Artificial intelligence is already an ever-present concept and a widespread technology. Simply look at the growth scale of AI-related tech such as phone assistants, smart home hubs and other applications. Despite its growing prevalence, AI is still in the early stages of enterprise adoption. Companies are scratching the surface of AI’s potential. Many believe this technology is the most important discovery of all time, and the numbers support that theory, as AI has undergone staggering growth since its inception.
There has been a 14-fold increase in the number of active AI startups since 2000, and investment into artificial intelligence ventures grew by a multiple of six during this span. (Forbes). The share of jobs requiring skills in AI-related tech like machine learning, robotic process automation, and computer vision has grown by nearly five times. Global revenues from AI for enterprise applications is projected to grow from $1.62B in 2018 to $31.2B in 2025 attaining a 52.59% CAGR over the forecast period.
Among business executives, 47% say their companies have integrated at least one AI capability in their business processes and just 21% say their organizations have embedded AI in several parts of the business. Thirty percent say they are piloting AI (McKinsey), with 20% of business executives saying they will entertain the idea of deploying AI across the business in 2019 (PwC).
The upside of AI is patently obvious. Seemingly every company is running AI initiatives, or at the very least testing its capabilities. If your business falls into the latter category, you should ask the team a question. What is the value of exploring a majorly complex (yet relatively young technology) even though there are more proven avenues your company can take?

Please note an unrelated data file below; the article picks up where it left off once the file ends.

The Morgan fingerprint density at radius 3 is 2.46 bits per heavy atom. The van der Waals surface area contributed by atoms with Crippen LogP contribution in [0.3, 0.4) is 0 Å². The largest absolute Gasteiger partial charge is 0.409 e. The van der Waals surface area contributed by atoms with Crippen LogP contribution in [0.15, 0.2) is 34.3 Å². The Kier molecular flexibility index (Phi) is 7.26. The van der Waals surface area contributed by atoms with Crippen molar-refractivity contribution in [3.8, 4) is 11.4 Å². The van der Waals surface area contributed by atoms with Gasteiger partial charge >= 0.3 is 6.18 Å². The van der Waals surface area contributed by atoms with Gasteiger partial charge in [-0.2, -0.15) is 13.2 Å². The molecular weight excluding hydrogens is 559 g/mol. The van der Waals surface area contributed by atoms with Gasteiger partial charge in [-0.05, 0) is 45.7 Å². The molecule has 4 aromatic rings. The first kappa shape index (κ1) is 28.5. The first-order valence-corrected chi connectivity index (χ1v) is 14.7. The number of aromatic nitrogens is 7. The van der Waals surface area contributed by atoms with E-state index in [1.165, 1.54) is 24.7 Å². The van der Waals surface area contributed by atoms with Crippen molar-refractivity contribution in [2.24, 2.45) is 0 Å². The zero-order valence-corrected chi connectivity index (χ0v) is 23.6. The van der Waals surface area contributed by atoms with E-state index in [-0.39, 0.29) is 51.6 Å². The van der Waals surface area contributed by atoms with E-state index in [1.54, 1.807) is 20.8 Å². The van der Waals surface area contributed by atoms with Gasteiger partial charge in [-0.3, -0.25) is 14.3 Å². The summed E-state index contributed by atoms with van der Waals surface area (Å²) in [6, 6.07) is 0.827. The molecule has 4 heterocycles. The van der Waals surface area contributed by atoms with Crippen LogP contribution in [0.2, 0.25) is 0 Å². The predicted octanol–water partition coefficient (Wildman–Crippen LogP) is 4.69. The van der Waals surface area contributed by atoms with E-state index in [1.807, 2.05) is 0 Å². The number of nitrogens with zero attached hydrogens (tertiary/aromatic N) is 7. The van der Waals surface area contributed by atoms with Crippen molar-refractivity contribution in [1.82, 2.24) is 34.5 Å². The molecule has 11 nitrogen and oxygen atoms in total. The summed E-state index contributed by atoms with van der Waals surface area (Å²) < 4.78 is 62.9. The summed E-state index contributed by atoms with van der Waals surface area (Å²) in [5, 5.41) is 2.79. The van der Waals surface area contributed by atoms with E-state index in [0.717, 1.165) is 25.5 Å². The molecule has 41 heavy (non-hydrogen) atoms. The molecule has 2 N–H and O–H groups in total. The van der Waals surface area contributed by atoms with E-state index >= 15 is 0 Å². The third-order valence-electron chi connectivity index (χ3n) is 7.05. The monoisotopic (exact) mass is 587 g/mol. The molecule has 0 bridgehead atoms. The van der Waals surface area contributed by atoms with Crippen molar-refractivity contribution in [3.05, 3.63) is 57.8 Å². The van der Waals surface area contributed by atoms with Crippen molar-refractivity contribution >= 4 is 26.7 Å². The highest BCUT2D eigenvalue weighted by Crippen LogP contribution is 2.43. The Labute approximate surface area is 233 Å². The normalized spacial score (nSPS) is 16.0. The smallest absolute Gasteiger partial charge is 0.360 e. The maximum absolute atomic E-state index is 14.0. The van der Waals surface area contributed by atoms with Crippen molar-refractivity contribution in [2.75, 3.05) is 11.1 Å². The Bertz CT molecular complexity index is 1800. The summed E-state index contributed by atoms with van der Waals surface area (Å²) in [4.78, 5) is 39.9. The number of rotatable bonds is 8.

We at Sphere are constantly exploring new ways to improve and scale our own business and that of our customers. Looking closely at AI is no exception. Before jumping on the bandwagon and putting a shiny AI banner on our landing page, we identified and assessed several major categories that would make sense for us and our clients. Let’s take a look at five of those in more detail.
A deeper understanding of data and context
Big data has been around for a while and it’s nothing new given the needs of business to handle the volume and velocity of information available today. Using it in concert with machine learning adds an entirely different dimension to data. AI does not just provide a means to an end with solving problems, but rather creates a new business model that can address multiple complex issues, spur innovation, and uncover even more novel opportunities. It gives data a lot more context, providing researchers new angles and perspective as they sift through silos of information to glean new insights.
To take advantage of AI, businesses and users need to rethink some of their approaches to analytics. Machine learning can uncover the exact answers. However, it’s far more potent when it uncovers something you didn’t know how to ask. The beauty of AI is how it handles vast amounts of data, but to do that you have to get creative and define a broad enough way to encompass your queries. Business acumen and thinking outside the box are your go-to approaches.
Better decisions, faster
Managers make decisions. But the amount of information available to the modern executive makes it harder and time-consuming to make informed decisions. This situation should not persist. Artificial Intelligence might be seen as the ‘doom and gloom’ of the labor market, but there is research that proves the reverse hypothesis.